Tuesday, 2 June 2015

On a couple of things I've seen

Sometimes semi-spammy posts come my way with interesting things in them, and so it was this week.  One, from the Institute of Physics, included a link to a story with the headline "Culture for PhD students must change, says report from IoP and Royal Astronomical Society."

It reminds me of similar reports from the time I was a postdoc (a long time ago now) -- so in some sense little has changed, but there is perhaps more acknowledgement now that the culture of PhD studies works differently for men and for women that I don't remember from twenty years ago.  I think, really, there has been progress from the time I was a student, though this may very much depend on where you study and on individual experiences.  The idea that you have to routinely work outside work hours to succeed sure isn't one I encourage my PhD students to follow, but it seems to still go on.  I also make pretty sure that any prospective PhD students know that academia is not necessarily going to be the outcome for them, given the numbers. 

The other interesting article that came my way was from sister-magazine of the Daily Telegraph -- The Spectator -- about league tables.  It came about because the University at which I work (the University of Surrey) appeared at number four in the Guardian League table.  The Spectator article is pretty scathing of the table.  It is written by people working in recruitment and can be summed up by their quote
"From an employer’s perspective, the picture is clear and consistent: the Russell Group universities come top, led by Oxbridge and LSE. A degree from the top three will get you into almost any interview room. A degree from Surrey will not. It’s as simple as that"
I am in no sense a fan of league tables.  They attempt to quantify unquantitative things, and the results are not particularly benign, as people end up believing them, and Universities even end up making their mission not to achieve excellence but rather to improve their league table score (though one might fancy that they believe they can only do this by being more excellent).   Still, the Spectator article makes me think that league tables may not be all bad after all.  If it causes the tools of the right-wing press to snort with indignation about how the only thing that matters is to have gone to the same university of the patriarch of the company that might employ them, and that they should be wearing the right old school tie, then perhaps these league tables that rate Universities highly if they have, for example, good teaching feedback, are not such a bad thing.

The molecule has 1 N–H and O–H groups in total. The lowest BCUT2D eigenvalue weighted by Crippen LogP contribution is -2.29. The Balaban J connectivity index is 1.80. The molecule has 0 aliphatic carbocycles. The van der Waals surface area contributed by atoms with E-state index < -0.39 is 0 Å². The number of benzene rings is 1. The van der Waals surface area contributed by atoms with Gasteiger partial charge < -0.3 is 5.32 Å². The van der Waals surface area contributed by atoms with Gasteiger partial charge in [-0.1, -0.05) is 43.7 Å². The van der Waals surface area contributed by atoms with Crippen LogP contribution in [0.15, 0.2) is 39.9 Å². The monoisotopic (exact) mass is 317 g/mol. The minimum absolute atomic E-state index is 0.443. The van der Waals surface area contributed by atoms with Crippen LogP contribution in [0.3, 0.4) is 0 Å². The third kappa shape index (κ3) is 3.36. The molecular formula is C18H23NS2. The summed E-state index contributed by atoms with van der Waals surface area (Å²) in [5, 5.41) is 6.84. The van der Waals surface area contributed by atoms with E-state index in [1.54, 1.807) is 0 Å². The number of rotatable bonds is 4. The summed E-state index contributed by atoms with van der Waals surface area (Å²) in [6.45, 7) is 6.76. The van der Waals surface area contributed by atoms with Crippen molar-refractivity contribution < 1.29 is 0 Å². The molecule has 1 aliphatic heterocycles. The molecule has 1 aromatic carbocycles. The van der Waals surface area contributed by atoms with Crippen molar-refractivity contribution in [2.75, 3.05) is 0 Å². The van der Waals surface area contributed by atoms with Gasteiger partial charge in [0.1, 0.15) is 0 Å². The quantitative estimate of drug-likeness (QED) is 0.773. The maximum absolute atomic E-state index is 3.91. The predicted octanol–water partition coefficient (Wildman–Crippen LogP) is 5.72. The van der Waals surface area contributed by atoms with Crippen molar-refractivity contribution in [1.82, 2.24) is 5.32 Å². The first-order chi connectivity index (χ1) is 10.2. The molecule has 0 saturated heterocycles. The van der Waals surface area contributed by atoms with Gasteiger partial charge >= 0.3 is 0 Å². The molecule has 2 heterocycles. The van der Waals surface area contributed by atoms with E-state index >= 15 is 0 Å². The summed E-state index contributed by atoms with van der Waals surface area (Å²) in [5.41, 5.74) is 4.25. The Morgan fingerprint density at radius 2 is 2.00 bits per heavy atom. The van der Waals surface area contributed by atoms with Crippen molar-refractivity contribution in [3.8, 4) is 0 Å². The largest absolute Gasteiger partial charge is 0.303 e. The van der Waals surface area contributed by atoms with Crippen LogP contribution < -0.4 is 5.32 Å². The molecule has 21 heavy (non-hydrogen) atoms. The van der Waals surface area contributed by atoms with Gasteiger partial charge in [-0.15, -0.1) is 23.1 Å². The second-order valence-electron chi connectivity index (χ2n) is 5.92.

Though I've said it before -- let me reiterate about the sentence in the Spectator article about the Russell Group.   The Russell Group is a London Gentleman's Club.   It was set up by a bunch of rich men, in a London hotel. Its purpose was to be a club which you can only join by agreement of those already members, and by contributing a lot of money, and the reason to join is because you are fearful that if you aren't a member of the club then people won't like you.  That's all it is, and that's all students are paying for when they hand a Russell Group university their tuition fee, some of which is passed straight to the Russell Group as membership fee.  It doesn't matter, as long as you are happy with it -- as many people who pay fees to independent schools before going to Univeristy are.  On the other hand, if there is hope for more than the old school tie principle, then we could go for these league tables.  I'd also suggest that if you can't give the right kind of handshake to the authors who have advertised in the Spectator article that their job is to get you a job, that you don't use their recruitment company.  Sadly, the only reason that the Russell Group's premise works is because the recruitment consultants can't be bothered to do more than use the school tie principle.

It wasn't the only blog to be upset about Surrey's 4th place:  This one, concerned with music degrees, was also not happy.  A commenter on it was quick to point out that Surrey had a long tradition of being top of the class in their Tonmeister degree.